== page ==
Creative Writing Warm-Ups & Exercises

Instructor: Andrea Losa
Sometimes, finding the inspiration to tackle a creative writing assignment requires some pre-writing exercise. Use the following quick warm-ups to help your students jump-start their imaginations.

Tell a Story About a Picture

Develop a collection of interesting images from magazines, newspapers, or other sources. Start your class session by selecting an image to share with your students, and give them 10-15 minutes to develop a story that tells what is happening in the picture. Alternately, you can turn several images face-down on a desk and have each student select a picture at random.

Construct a Found Poem

Have your students spend a few minutes selecting and cutting out 2-3 ads from newspapers or magazines. If students prefer to use an article, ask that they not cut out any more than one page. Challenge them to develop their own found poems, using only words and phrases from the articles and/or ads.

Encourage students to learn more about the elements and types of poetry with this Poetry course. They can enjoy fun video lessons that make these poetry concepts easy to grasp and test their knowledge with chapter quizzes and a practice exam.

Tell the Story of a Poem

As a homework assignment, have your students pick out a poem to use for a writing exercise. The next day, begin class by having your students read over their poems and then spend 10-15 minutes writing a story about the poem. Ask them to imagine where and when the poem takes place, the character or characters involved in the poem, and what is taking place.

To help students generate ideas and learn more about creative writing, have your students check out this lesson on Literature-Based Creative Writing. You can also help students locate a poem that sparks their interest through the poetry lessons in these American and English literature courses.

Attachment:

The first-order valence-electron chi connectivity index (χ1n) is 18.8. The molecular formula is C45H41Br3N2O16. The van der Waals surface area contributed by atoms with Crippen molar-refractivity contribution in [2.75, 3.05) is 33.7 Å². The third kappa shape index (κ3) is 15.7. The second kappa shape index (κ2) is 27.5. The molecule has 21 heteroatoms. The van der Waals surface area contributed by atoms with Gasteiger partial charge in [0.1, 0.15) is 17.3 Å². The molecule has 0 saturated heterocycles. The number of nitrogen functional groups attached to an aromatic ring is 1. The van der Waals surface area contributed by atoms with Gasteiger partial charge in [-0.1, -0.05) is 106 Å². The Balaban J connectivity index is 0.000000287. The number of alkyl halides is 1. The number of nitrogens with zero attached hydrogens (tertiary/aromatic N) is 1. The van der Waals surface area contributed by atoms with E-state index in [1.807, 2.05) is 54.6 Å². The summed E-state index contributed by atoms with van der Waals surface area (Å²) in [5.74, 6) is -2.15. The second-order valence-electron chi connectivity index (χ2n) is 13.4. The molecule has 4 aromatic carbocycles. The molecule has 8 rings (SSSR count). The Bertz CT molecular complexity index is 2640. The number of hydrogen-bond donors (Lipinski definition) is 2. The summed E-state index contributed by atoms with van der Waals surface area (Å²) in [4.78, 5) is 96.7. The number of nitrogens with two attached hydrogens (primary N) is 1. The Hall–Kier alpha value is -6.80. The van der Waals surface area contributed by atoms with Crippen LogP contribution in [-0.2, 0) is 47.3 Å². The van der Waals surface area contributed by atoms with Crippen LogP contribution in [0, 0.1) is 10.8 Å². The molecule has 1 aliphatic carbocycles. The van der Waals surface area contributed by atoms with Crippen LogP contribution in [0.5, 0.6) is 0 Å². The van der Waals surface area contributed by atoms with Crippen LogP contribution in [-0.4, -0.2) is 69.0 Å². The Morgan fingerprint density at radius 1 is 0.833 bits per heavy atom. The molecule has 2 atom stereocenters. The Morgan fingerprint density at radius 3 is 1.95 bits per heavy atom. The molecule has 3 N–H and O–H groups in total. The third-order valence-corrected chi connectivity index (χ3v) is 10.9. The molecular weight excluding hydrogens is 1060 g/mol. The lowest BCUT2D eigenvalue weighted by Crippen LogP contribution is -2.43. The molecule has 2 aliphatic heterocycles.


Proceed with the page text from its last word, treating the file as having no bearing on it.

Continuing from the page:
Finding the Right Words

Have each of your students write three nouns (one person, one place, and one thing) and three adjectives down on small, individual sheets of paper. Put the parts of speech in two separate containers. Go around the class so each student can select two adjectives from the adjective container and two nouns from the noun container. Have them develop a brief story or poem that incorporates all four words.

Journal Exercises

Some teachers of English and writing like to begin each class with a 10- to 15-minute journal writing exercise. This daily practice helps reinforce writing skills and gives students an opportunity to mentally prepare for the day's writing work. Possible topics for journal writing include:

  • Tell where you would like to be ten years in the future.
  • Describe the first five things you would do if you just won the lottery.
  • What was the best day of your life? What was your worst?
  • What qualities make up a hero? Who is your hero?
  • What was the most difficult decision you had to make, and how did you reach your decision?

For additional information on journal writing and its benefits, and to find more journal writing topics, check out this lesson on Journal Writing.

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